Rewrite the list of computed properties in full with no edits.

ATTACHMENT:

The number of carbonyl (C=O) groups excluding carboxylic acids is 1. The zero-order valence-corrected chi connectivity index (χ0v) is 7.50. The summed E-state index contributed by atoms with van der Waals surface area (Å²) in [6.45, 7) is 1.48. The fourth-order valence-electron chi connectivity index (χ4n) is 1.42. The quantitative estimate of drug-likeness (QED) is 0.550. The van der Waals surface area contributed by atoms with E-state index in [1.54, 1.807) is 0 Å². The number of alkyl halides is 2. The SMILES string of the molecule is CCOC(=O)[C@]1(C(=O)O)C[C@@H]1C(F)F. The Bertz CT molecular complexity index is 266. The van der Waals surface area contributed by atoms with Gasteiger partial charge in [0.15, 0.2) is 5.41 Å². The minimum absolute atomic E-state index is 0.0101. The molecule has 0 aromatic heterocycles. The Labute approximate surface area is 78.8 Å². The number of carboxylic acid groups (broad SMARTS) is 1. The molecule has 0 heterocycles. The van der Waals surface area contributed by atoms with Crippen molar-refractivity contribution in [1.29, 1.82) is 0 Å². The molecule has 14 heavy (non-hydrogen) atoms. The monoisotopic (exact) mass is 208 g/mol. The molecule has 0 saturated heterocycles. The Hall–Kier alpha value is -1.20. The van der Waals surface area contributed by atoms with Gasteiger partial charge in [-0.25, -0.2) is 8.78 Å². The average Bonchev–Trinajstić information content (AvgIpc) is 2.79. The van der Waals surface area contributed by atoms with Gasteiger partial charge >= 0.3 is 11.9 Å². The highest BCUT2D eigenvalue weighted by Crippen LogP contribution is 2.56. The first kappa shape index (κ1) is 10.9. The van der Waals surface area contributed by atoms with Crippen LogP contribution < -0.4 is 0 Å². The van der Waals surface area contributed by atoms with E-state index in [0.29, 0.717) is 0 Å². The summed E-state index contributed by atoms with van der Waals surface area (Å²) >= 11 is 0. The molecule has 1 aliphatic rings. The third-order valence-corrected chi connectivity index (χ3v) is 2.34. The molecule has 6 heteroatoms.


The number of carbonyl (C=O) groups excluding carboxylic acids is 1. The zero-order valence-corrected chi connectivity index (χ0v) is 7.50. The summed E-state index contributed by atoms with van der Waals surface area (Å²) in [6.45, 7) is 1.48. The fourth-order valence-electron chi connectivity index (χ4n) is 1.42. The quantitative estimate of drug-likeness (QED) is 0.550. The van der Waals surface area contributed by atoms with E-state index in [1.54, 1.807) is 0 Å². The number of alkyl halides is 2. The SMILES string of the molecule is CCOC(=O)[C@]1(C(=O)O)C[C@@H]1C(F)F. The Bertz CT molecular complexity index is 266. The van der Waals surface area contributed by atoms with Gasteiger partial charge in [0.15, 0.2) is 5.41 Å². The minimum absolute atomic E-state index is 0.0101. The molecule has 0 aromatic heterocycles. The Labute approximate surface area is 78.8 Å². The number of carboxylic acid groups (broad SMARTS) is 1. The molecule has 0 heterocycles. The van der Waals surface area contributed by atoms with Crippen molar-refractivity contribution in [1.29, 1.82) is 0 Å². The molecule has 14 heavy (non-hydrogen) atoms. The monoisotopic (exact) mass is 208 g/mol. The molecule has 0 saturated heterocycles. The Hall–Kier alpha value is -1.20. The van der Waals surface area contributed by atoms with Gasteiger partial charge in [-0.25, -0.2) is 8.78 Å². The average Bonchev–Trinajstić information content (AvgIpc) is 2.79. The van der Waals surface area contributed by atoms with Gasteiger partial charge >= 0.3 is 11.9 Å². The highest BCUT2D eigenvalue weighted by Crippen LogP contribution is 2.56. The first kappa shape index (κ1) is 10.9. The van der Waals surface area contributed by atoms with Crippen LogP contribution < -0.4 is 0 Å². The van der Waals surface area contributed by atoms with E-state index in [0.29, 0.717) is 0 Å². The summed E-state index contributed by atoms with van der Waals surface area (Å²) >= 11 is 0. The molecule has 1 aliphatic rings. The third-order valence-corrected chi connectivity index (χ3v) is 2.34. The molecule has 6 heteroatoms.